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Government Publishes Ammendments to Abolition of Parliament May 4, 2006

Posted by bill111 in Politics.

The Government has today published it's proposed amendments to the Legislative and Regulatory Reform Bill. Oliver Heald, speaking on Radio 4's Today programme said the amendments are "a major climbdown" but that there are "other issues with the bill" though the "central issue of this order-making power has now been resolved". Simon Hughes specifically said that "part 1 should go."

The amendments are available to download in PDF format here and the Cabinet Office press release from here. You can listen to the Today programme again on the BBC Radio 4 website.



1. Francis Irving - May 4, 2006

You can hear the Today programme piece here: http://www.bbc.co.uk/radio4/today/listenagain/ram/today3_reform_20060504.ram

It’s also interesting to note that the amendments haven’t been officially published on a website yet – the link above is a copy we got from the Cabinet Office this morning.

2. Julian Todd - May 4, 2006

These amendments are so shambolic, why don’t they just print the new version of the Bill and admit that what we would now have has not gone through the Second Reading or the Committee Stage?

I always said this was a big business bill, not a civil liberties issue, from what I had read about it from Gordon Brown.

Its purpose is now explicitly to unilaterally strike out health&safety and environmental legislation that gets in the way of Profits. There is no counter-balance whatsoever to this primary purpose.

I believe that they originally hid this legislative intent inside the wider and more loosely defined powers in the hope that no one will notice. Now they will have to answer unavoidable questions, like what pollution regulation do you want to get rid of? Anti-pollution regulation is very popular, which is why we have it, and why they think the only way to get rid of this obstruction to profits is by executive privilege — ie the whim of some busy minister who believes that the Buncefield oil fire was just an accident and doesn’t see why the oil companies should pay.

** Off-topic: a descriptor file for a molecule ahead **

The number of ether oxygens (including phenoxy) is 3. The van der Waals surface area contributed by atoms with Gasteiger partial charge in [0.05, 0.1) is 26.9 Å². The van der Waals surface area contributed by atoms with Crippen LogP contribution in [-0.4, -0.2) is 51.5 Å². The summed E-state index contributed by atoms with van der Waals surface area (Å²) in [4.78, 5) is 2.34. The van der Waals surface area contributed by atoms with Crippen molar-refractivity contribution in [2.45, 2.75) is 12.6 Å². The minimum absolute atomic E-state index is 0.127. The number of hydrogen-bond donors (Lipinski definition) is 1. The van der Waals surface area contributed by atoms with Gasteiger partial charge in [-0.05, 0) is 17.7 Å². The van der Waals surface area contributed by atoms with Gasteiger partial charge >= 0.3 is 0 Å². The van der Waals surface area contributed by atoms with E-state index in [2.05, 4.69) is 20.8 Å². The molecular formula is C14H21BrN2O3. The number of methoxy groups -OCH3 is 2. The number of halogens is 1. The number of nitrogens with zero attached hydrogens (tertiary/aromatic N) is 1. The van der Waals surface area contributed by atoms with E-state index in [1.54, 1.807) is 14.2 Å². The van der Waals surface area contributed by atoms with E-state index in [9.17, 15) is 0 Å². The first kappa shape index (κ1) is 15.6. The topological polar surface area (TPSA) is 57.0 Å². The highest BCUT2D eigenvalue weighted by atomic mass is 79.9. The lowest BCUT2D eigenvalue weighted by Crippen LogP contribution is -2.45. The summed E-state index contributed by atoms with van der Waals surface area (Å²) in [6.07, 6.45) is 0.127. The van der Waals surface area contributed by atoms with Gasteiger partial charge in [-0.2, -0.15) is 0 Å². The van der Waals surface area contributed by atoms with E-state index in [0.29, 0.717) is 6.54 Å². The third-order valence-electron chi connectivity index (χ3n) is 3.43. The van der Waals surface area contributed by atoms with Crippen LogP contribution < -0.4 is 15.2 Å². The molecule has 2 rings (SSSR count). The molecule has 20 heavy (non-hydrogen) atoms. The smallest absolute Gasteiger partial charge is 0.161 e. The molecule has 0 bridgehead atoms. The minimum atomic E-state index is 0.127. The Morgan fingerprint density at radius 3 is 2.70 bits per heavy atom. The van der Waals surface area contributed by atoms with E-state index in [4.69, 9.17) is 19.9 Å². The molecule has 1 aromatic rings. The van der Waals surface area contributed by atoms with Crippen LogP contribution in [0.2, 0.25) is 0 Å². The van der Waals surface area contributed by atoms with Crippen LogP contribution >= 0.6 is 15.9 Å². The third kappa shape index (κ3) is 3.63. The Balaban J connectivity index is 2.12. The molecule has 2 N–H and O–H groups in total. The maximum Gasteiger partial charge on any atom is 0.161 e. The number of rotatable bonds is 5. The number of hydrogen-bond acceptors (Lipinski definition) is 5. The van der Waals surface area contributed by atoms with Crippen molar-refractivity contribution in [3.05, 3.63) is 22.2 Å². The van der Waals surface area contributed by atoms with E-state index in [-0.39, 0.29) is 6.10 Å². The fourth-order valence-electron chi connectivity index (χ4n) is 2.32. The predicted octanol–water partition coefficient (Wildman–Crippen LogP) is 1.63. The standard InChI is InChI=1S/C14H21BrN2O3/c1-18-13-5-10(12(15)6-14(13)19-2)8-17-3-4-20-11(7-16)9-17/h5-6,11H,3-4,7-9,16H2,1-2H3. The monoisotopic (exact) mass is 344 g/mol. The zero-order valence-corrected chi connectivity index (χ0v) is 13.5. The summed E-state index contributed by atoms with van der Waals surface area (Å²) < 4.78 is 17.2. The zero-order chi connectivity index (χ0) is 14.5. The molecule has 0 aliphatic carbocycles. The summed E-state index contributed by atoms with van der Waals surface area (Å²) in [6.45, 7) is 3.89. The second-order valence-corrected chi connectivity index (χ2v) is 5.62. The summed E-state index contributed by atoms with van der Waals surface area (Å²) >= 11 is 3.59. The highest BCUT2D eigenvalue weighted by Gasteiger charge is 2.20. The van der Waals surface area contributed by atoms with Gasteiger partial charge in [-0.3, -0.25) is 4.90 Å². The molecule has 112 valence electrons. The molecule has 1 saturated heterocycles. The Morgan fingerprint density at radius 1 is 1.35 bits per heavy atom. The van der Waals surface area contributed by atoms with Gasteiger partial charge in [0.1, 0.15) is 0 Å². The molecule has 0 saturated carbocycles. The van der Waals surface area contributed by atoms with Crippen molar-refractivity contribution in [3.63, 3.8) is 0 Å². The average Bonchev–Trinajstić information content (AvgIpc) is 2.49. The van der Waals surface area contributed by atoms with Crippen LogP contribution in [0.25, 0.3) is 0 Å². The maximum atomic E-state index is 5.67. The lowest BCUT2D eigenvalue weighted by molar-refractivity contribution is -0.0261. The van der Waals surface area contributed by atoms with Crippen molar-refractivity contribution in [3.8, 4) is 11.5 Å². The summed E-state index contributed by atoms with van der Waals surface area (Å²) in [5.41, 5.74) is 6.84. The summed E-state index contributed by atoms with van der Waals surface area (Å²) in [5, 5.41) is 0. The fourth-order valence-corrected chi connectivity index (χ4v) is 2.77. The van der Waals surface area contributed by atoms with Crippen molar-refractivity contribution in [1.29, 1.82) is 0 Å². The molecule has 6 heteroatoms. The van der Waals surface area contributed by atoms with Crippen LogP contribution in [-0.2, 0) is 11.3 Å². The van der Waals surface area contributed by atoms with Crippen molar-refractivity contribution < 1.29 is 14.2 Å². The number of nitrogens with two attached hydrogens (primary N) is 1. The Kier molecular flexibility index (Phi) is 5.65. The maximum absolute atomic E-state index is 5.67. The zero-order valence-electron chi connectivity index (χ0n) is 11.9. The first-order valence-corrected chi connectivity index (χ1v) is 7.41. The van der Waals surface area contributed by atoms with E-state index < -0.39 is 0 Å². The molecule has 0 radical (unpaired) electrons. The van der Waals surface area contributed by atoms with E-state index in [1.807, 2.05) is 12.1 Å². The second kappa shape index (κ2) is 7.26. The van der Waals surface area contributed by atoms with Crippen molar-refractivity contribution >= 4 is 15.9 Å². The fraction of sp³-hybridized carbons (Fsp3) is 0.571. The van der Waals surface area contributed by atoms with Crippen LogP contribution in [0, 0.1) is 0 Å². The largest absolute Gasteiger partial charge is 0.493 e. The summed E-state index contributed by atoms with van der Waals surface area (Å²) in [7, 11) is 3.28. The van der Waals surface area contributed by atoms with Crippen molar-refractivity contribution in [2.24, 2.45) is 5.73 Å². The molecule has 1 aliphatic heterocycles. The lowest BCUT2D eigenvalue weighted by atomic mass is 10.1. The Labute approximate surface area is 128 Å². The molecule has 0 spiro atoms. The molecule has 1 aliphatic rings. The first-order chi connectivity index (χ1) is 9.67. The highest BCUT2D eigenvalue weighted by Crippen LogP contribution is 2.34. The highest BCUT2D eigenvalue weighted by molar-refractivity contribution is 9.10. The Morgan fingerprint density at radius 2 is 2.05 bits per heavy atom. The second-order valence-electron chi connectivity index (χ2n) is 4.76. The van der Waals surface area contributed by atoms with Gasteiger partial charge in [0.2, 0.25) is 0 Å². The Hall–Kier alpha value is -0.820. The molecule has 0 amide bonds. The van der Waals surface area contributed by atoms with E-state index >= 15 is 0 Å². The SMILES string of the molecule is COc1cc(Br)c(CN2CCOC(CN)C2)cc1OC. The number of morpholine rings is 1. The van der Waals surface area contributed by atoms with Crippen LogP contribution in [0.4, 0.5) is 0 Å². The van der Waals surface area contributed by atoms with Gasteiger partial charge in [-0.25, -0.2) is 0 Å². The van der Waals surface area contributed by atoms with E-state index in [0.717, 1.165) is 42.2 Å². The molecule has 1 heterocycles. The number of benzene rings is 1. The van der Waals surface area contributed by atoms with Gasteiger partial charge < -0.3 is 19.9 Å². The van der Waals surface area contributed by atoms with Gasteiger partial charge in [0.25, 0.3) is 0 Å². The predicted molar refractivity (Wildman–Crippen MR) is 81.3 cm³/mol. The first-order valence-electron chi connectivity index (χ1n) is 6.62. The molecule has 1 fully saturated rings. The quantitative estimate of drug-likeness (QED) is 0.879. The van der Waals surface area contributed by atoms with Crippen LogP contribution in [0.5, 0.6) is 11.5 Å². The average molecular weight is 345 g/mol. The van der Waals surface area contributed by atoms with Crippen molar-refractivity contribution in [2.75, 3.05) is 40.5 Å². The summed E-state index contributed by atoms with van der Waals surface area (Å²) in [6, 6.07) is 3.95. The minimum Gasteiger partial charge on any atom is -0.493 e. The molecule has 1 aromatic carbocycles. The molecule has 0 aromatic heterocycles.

3. Dave Gould - May 4, 2006
4. Adam - May 4, 2006

Well, I don’t know much about law but it seems that the ammendments are very imprecise. Take this, for instance:

“(a) regulatory activities should be carried out in a way which is transparent,
accountable, proportionate and consistent;”

Consistent? Consistent with what? Magna carta is quite inconsistent with the terroism laws; should magna carta then be abolished? Action IS NEEEDED – the evil terroists will all blow us up otherwise.

Also, all these editing/transfering/abolishing/adding “functions” of persons makes me suspicious that it could be interpreted that MP’s have a function and so can also have that edited/transferred/abolished/added.

I wonder if:

” (e) provision abolishing a body or office established by or under an enactment,
and provision made by amending or repealing any enactment.”

Actually is equivalant to ‘provision made by amending or repealing any enactment” and a-d could be deleted, with no difference whatsoever.

Now, going to the law comission part:

“(2) That purpose is the implementation of recommendations of any one or more of the
United Kingdom Law Commissions, with or without changes.”

Hmm, bad enough that they can implement recommendations of unelected bodies such as law comission, but ..wait.. lets have a look, oooh – “with or without changes”… would that mean then that they could, say, replace a recommendation with whatever they want?

“Page 2, line 32 [Clause 3], leave out from `make’ to end of line 35 and insert
`provision under section (Power to remove or reduce burdens)(1), (Power to promote
regulatory principles)(1) or (Power to implement Law Commission recommendations)(1)'”

That means it reads: